Game Boy wins in photo finish Device: Nintendo offers a digital camera for its popular player that will give youngsters new ways to have fun.


Parents can breathe a sigh of relief now that they don't have to lend their expensive digital cameras to their kids anymore.

The new Nintendo Game Boy Camera is the Swiss pocket knife of digital cameras: an inexpensive, kid-friendly device with a number of cool functions. All you have to do is stick the camera into the back of a Game Boy hand-held video game player and start shooting pictures.

Once you've shelled out $49 for the camera, you can take and store up to 30 digital images. If you want to shoot a photo after the 30th shot, you'll need to delete one of your old photos.

The camera is easy to use, runs on two AAA batteries and has a lens made of plastic located inside a swiveling head that can be rotated 180 degrees.

"The Game Boy Camera will be a hit with kids, more so than the real thing," said Mark Hasby, a technology specialist for The Good Guys. "It's a great concept because kids want the coolest features and this has it all."

Taking a picture is fairly straightforward: Point the camera toward your subject with the directional buttons on your Game Boy and view the image through the Game Boy screen, which functions as a viewfinder. To shoot the photo, press the "A" button on the Game Boy and the image is automatically stored. You can then play with the brightness, contrast and placement of your shots, which will be in black and white.

Built-in programs allow you to manipulate the images in a number of ways. Using a paint program, you can draw on the photos. You can also decorate them with goofy facial features, comments and captions or use a trick lens to flip, stretch, zoom or split the screen.

A time-lapse mode adjusts to allow users to take photos $H continuously or at adjustable intervals up to 60 minutes. Afterward, snapshots can be viewed one at a time or as a slide show. They can also be arranged and viewed as time-lapse animations.

In case you forgot that Nintendo is a powerhouse in the video game department, the camera includes several arcade-style games and even a little music composition program. In two of the games, you can take your own images and put them on the game characters.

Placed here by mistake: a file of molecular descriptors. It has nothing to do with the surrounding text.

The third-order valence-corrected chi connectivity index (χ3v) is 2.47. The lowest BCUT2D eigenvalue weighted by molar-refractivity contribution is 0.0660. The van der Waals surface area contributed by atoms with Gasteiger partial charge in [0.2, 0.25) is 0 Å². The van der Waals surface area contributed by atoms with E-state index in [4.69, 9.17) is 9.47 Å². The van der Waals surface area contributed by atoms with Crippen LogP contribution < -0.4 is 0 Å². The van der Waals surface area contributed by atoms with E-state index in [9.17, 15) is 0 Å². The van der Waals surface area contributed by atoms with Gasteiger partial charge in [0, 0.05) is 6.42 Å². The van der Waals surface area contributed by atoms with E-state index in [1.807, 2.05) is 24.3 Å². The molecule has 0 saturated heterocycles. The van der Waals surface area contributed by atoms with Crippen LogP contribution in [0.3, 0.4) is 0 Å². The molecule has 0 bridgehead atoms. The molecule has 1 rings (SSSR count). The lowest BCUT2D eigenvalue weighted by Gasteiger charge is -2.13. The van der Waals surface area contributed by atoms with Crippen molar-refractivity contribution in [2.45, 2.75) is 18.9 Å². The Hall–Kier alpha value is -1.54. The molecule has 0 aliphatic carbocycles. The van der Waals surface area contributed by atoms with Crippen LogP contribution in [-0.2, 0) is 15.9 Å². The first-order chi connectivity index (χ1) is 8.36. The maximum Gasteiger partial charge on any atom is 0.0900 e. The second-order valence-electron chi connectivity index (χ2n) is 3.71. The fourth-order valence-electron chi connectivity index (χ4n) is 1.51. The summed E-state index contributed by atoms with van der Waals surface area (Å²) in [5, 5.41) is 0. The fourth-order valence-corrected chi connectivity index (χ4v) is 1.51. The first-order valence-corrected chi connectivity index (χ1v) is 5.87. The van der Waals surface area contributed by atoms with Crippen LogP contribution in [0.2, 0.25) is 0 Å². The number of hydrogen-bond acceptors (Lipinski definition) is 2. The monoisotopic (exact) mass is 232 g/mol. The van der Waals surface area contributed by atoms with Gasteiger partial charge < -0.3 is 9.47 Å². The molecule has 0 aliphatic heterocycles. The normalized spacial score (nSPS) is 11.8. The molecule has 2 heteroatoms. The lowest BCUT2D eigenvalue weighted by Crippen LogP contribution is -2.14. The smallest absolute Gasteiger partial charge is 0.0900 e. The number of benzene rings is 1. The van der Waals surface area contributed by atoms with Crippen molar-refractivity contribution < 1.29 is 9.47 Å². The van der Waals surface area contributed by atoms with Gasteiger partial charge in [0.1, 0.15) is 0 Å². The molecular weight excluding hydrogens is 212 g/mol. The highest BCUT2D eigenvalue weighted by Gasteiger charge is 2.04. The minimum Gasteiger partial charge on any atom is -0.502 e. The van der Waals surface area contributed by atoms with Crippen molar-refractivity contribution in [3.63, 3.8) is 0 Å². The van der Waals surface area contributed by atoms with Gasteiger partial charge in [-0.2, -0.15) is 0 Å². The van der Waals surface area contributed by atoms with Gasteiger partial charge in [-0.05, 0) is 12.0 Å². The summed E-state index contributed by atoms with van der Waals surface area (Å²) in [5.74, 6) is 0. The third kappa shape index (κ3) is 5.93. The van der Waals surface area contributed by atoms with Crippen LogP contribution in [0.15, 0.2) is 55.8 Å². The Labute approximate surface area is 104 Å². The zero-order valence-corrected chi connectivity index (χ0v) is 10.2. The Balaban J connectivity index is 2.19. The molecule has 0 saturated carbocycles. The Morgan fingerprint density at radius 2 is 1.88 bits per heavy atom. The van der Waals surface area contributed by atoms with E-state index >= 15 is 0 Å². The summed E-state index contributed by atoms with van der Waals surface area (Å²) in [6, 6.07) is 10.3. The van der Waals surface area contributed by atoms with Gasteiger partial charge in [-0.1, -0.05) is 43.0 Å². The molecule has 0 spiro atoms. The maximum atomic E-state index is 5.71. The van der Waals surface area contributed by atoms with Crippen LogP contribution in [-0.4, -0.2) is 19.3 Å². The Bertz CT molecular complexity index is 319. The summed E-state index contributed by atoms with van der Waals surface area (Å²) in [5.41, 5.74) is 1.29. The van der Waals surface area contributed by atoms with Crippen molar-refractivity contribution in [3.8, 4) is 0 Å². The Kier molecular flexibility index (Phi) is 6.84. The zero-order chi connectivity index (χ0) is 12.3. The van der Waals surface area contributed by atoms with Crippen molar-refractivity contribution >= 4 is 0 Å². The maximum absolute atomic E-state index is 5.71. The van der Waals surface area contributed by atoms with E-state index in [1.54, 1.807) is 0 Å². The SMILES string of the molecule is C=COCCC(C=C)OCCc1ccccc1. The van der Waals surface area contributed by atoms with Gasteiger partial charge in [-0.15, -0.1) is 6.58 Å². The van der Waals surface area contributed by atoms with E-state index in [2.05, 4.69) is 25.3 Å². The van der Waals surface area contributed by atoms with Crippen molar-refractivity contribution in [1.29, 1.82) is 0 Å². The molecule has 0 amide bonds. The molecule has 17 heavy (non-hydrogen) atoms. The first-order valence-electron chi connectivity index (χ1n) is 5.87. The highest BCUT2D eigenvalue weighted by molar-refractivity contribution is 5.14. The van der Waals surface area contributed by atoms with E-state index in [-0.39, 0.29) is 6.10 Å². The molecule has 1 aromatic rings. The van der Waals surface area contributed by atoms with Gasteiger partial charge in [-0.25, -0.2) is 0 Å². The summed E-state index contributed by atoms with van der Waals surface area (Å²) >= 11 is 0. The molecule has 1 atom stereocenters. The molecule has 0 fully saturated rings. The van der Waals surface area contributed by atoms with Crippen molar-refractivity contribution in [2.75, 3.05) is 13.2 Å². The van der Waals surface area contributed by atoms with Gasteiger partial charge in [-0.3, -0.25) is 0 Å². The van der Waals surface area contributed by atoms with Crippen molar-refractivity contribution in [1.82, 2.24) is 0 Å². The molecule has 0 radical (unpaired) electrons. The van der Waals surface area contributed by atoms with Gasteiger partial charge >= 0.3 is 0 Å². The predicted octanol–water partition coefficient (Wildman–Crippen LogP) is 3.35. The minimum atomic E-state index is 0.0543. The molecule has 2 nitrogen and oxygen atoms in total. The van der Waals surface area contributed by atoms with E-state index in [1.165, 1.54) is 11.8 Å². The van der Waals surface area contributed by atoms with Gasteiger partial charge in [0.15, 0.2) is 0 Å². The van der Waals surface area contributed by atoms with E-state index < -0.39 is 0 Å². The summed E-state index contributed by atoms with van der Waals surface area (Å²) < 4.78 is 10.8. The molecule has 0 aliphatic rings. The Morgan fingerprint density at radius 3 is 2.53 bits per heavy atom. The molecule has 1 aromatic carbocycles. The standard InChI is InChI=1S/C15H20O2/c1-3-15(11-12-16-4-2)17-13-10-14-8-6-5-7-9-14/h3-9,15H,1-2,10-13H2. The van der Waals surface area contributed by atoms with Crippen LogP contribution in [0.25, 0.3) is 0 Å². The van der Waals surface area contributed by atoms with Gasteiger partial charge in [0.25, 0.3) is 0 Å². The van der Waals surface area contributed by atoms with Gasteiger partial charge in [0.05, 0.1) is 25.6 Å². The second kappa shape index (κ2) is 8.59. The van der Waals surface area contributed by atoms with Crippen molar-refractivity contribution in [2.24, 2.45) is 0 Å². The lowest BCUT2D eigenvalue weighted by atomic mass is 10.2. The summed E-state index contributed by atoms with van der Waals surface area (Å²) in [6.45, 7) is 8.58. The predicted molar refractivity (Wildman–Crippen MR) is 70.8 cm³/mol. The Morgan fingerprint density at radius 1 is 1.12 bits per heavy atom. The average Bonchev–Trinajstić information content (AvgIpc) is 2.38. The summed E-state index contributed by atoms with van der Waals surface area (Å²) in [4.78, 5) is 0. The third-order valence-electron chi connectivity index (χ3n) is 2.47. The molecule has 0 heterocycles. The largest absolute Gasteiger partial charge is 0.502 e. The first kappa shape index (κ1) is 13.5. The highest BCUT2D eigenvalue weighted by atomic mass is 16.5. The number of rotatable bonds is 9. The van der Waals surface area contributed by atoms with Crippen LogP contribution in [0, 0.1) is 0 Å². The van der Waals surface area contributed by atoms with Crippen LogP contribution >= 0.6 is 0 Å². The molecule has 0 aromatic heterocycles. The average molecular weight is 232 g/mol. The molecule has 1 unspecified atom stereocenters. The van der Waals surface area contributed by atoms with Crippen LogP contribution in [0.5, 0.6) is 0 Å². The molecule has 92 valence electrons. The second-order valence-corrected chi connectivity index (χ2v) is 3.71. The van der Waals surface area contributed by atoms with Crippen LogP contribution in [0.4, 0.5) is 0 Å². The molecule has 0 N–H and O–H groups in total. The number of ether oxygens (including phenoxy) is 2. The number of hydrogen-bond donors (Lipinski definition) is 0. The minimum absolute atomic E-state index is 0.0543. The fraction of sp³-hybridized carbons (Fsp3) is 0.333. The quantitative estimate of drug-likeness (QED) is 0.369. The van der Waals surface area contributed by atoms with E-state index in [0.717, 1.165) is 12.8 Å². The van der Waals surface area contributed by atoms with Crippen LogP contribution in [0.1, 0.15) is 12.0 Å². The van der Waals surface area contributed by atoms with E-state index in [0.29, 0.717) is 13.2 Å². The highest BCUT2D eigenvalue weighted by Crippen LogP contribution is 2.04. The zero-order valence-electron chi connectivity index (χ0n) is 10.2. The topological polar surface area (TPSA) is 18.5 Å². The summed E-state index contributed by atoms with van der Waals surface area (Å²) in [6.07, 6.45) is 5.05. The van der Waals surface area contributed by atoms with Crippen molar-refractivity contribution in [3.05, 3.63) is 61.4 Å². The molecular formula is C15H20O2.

And when you've got a photo that's a keeper, attach the camera to the $59 Game Boy printer with a $9.95 connecting cable and you have everything you need to take digital pictures and put them on paper. A calculator-size device that works like a tiny fax machine, the Game Boy Printer burns stamp-size images onto a miniature roll of sticker paper. When the photos are printed, peel the backings off and you have photo stickers.

The connecting cable also allows users to transfer images from one Game Boy to another. And if you have a Super Game Boy adapter on a 16-bit Nintendo Super NES console, you can see your images on a television screen.

The camera, introduced in Japan in February, sold about 500,000 units in the first three weeks it was on store shelves, according to officials at Nintendo of America. But even without these figures, Nintendo has other reasons to expect the Game Boy Camera to become instantly popular. The company estimates that there are some 22 million Game Boys in North America, with 60 million worldwide. It expects to sell 1.5 million of these cameras in North American stores in the second half of this year.

"The Game Boy is still really popular, which is different considering it's been around for 10 years," said Jack O'Keefe, manager of the video games section at Toys R Us in Pleasant Hill, Calif. "There's something about it that keeps people interested in it."

And when Nintendo releases its new color Game Boy this fall, the company is banking that consumers will continue to jump on the bandwagon. When used with the Game Boy Camera, the color Game Boy will let users make color images, although images will still only be printed in black-and-white.

"We're putting new technology in the hands of kids and allowing them to learn while having fun," said Tom Harlin, a spokesman for Nintendo of America. "The concept is already extremely popular in Japan and we think it will do just as well here in the U.S."

If projections are met, analysts say the video game company will be manufacturing the No. 1 digital photography device in America.

For more information, call Nintendo at 800-255-3700 or go to its Web site at

Pub Date: 6/22/98

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